June 19 2013 Latest news:
Friday, August 17, 2012
LAST Christmas, my cousin bought a ham so large – literally the size of a small armchair – that it meant her family was still eating “ham-sagne” well into February.
When it came to cooking the brute, her ingenuity knew no bounds – there was ham meatloaf, ham hash, ham curry; I even have a suspicion she tried to incorporate it into a crumble, writes Georgina Wroe.
Now I know how she felt. My ongoing culinary abundance, however, comes in the torpedo shape of courgettes.
I shouldn’t complain. The good news is, after four months of toil on the allotment, we are now self-sufficient in Cucurbita pepo.
The fridge has been full for a week and still they are everywhere – under tables, propping up bookshelves. In truth, I could lag a small loft with them.
What to do with the godforsaken gourds?
Yes; you can boil them, steam them and griddle them. You can grate them and hide them in other foods (although even I draw the line at muffins). You can stir fry them, douse them in cheese sauce, white sauce, and even drown them in vinaigrette.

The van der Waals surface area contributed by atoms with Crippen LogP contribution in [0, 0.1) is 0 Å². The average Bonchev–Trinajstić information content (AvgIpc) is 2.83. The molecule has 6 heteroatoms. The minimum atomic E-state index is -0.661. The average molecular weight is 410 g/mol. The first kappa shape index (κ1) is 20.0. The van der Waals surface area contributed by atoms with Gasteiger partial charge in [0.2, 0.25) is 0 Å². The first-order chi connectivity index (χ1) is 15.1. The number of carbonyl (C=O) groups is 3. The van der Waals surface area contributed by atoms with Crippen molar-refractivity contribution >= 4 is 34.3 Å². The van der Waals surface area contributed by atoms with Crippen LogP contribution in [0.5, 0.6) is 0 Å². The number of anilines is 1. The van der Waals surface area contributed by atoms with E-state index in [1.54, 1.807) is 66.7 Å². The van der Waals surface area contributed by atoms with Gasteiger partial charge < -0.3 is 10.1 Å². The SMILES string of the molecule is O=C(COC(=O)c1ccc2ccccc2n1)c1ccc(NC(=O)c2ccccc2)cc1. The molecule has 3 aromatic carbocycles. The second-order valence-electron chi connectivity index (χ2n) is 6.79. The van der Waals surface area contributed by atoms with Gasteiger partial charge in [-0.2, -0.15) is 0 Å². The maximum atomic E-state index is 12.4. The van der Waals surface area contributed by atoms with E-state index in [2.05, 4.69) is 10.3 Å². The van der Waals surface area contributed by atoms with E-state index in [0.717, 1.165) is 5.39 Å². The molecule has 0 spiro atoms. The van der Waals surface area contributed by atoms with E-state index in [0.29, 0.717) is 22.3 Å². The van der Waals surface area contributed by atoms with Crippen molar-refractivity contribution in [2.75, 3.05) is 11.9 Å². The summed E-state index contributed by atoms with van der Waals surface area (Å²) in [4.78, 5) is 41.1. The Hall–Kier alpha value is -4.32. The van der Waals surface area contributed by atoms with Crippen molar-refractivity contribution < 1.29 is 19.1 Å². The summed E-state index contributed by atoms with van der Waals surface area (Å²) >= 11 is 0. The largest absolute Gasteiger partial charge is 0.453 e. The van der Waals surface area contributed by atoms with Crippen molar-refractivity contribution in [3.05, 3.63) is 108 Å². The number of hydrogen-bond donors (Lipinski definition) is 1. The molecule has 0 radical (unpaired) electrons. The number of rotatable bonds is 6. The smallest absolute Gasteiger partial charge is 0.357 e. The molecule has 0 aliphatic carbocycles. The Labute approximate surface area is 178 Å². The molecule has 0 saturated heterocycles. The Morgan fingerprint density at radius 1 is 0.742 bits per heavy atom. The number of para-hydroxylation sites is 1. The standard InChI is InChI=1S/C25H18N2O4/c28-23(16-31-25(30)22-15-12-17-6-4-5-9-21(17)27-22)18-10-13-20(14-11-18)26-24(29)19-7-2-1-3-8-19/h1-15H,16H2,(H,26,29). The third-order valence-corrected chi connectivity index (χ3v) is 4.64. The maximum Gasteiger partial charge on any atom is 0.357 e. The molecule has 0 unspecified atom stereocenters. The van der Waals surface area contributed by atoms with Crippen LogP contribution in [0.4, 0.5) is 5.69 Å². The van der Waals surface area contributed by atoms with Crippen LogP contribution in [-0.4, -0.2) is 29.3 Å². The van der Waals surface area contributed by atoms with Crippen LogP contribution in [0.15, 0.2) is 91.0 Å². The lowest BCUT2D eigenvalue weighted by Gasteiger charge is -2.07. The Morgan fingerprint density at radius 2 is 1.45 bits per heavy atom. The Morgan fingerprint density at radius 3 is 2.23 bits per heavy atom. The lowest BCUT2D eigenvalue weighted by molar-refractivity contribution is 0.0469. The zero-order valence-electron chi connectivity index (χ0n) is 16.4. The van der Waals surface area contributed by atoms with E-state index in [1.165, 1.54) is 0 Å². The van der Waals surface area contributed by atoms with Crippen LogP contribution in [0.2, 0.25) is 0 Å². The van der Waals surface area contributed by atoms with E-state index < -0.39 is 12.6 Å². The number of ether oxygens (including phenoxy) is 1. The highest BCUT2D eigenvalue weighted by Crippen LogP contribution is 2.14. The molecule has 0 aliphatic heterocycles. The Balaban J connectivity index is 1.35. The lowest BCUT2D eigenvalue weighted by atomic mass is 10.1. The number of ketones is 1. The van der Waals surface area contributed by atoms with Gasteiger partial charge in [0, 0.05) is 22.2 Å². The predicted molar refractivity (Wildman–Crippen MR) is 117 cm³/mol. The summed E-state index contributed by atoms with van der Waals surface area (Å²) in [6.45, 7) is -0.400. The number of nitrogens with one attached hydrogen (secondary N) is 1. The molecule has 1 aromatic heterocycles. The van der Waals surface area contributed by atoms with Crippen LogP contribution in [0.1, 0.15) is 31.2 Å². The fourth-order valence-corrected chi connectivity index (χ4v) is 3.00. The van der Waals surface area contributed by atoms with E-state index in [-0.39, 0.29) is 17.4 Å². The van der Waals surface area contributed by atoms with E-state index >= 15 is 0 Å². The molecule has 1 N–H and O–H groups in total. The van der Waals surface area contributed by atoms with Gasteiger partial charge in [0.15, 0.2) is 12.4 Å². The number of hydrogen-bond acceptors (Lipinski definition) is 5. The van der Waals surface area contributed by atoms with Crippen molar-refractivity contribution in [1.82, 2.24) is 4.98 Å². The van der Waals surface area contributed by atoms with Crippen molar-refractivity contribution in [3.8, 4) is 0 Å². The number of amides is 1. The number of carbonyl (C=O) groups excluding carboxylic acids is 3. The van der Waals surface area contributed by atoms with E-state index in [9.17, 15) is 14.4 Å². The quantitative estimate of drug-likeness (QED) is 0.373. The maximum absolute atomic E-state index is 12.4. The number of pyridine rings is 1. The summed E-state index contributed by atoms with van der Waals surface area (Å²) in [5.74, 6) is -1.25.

But what you can’t do is stop them coming.
The tyranny of the squash. Ignore them and, overnight, they’ll swell to the size of a small airship.
Offices up and down the country are stacked high with carrier bags with the desperate plea: “Unwanted courgettes. Please help yourself”.
It seems churlish to complain. A fortnight ago the only vegetables the allotment had produced were a handful of pea-sized potatoes and a sprig of mint.
But it’s the lack of consistency I object to. Tesco online manages to deliver a regular, varied supply of vegetables – why can’t the vegetable plot?
We have the Genovese globe-trotter Christopher Columbus to thank for courgettes.
Before that they were a staple only in ancient pre-Columbian lands (along with beans and maize).
I know I should be making more of my glorious glut, but I can’t help thinking constructing a life-size replica of Shrek might be putting them to better use.
Talking of squashes, the growth of Dave – our giant marrow – continues with the pace of a GB cyclist in the velodrome. He has now swollen to 2ft in length, with the circumference of Anthony Ogogo’s biceps.
If there were a Veg Olympics 2012, I might fail to qualify in other categories, but would surely scoop the gold for gourds.
Clematis armandii is a great favourite of mine but, it has its drawbacks. First of all, it is not the hardiest member of its tribe, and being evergreen, once its foliage becomes frost damaged this becomes a permanent feature.